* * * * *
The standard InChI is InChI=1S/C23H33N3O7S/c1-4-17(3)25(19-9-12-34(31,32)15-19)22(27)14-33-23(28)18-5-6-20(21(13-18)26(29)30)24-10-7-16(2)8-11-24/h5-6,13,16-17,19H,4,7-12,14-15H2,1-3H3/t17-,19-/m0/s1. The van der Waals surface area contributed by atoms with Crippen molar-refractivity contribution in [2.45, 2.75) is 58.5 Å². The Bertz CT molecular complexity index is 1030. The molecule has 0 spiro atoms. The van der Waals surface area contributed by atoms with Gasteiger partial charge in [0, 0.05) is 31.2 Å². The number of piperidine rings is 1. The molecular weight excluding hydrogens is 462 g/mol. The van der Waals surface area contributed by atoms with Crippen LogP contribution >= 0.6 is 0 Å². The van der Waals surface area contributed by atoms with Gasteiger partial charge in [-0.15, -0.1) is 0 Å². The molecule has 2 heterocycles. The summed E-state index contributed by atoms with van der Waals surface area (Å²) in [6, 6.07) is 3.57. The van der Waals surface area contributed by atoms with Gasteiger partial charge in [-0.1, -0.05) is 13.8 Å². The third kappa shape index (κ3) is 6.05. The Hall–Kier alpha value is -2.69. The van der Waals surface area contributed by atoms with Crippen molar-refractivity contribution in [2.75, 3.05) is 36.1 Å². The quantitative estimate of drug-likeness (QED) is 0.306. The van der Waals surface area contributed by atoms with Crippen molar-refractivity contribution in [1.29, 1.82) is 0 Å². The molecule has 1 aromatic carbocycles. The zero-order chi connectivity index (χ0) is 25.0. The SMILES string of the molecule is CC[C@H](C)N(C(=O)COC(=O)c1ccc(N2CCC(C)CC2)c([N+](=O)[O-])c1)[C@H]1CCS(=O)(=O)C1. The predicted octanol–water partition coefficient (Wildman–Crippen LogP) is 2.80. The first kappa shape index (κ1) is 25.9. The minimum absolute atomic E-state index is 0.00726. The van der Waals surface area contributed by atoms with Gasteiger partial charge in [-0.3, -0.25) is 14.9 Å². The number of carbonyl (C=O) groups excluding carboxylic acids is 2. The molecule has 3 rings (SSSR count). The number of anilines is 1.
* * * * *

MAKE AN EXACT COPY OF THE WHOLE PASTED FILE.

The standard InChI is InChI=1S/C23H33N3O7S/c1-4-17(3)25(19-9-12-34(31,32)15-19)22(27)14-33-23(28)18-5-6-20(21(13-18)26(29)30)24-10-7-16(2)8-11-24/h5-6,13,16-17,19H,4,7-12,14-15H2,1-3H3/t17-,19-/m0/s1. The van der Waals surface area contributed by atoms with Crippen molar-refractivity contribution in [2.45, 2.75) is 58.5 Å². The Bertz CT molecular complexity index is 1030. The molecule has 0 spiro atoms. The van der Waals surface area contributed by atoms with Gasteiger partial charge in [0, 0.05) is 31.2 Å². The number of piperidine rings is 1. The molecular weight excluding hydrogens is 462 g/mol. The van der Waals surface area contributed by atoms with Crippen LogP contribution >= 0.6 is 0 Å². The van der Waals surface area contributed by atoms with Gasteiger partial charge in [-0.15, -0.1) is 0 Å². The molecule has 2 heterocycles. The summed E-state index contributed by atoms with van der Waals surface area (Å²) in [6, 6.07) is 3.57. The van der Waals surface area contributed by atoms with Gasteiger partial charge in [-0.1, -0.05) is 13.8 Å². The third kappa shape index (κ3) is 6.05. The Hall–Kier alpha value is -2.69. The van der Waals surface area contributed by atoms with Crippen molar-refractivity contribution in [2.75, 3.05) is 36.1 Å². The quantitative estimate of drug-likeness (QED) is 0.306. The van der Waals surface area contributed by atoms with Crippen molar-refractivity contribution in [1.29, 1.82) is 0 Å². The molecule has 1 aromatic carbocycles. The zero-order chi connectivity index (χ0) is 25.0. The SMILES string of the molecule is CC[C@H](C)N(C(=O)COC(=O)c1ccc(N2CCC(C)CC2)c([N+](=O)[O-])c1)[C@H]1CCS(=O)(=O)C1. The predicted octanol–water partition coefficient (Wildman–Crippen LogP) is 2.80. The first kappa shape index (κ1) is 25.9. The minimum absolute atomic E-state index is 0.00726. The van der Waals surface area contributed by atoms with Gasteiger partial charge in [-0.3, -0.25) is 14.9 Å². The number of carbonyl (C=O) groups excluding carboxylic acids is 2. The molecule has 3 rings (SSSR count). The number of anilines is 1.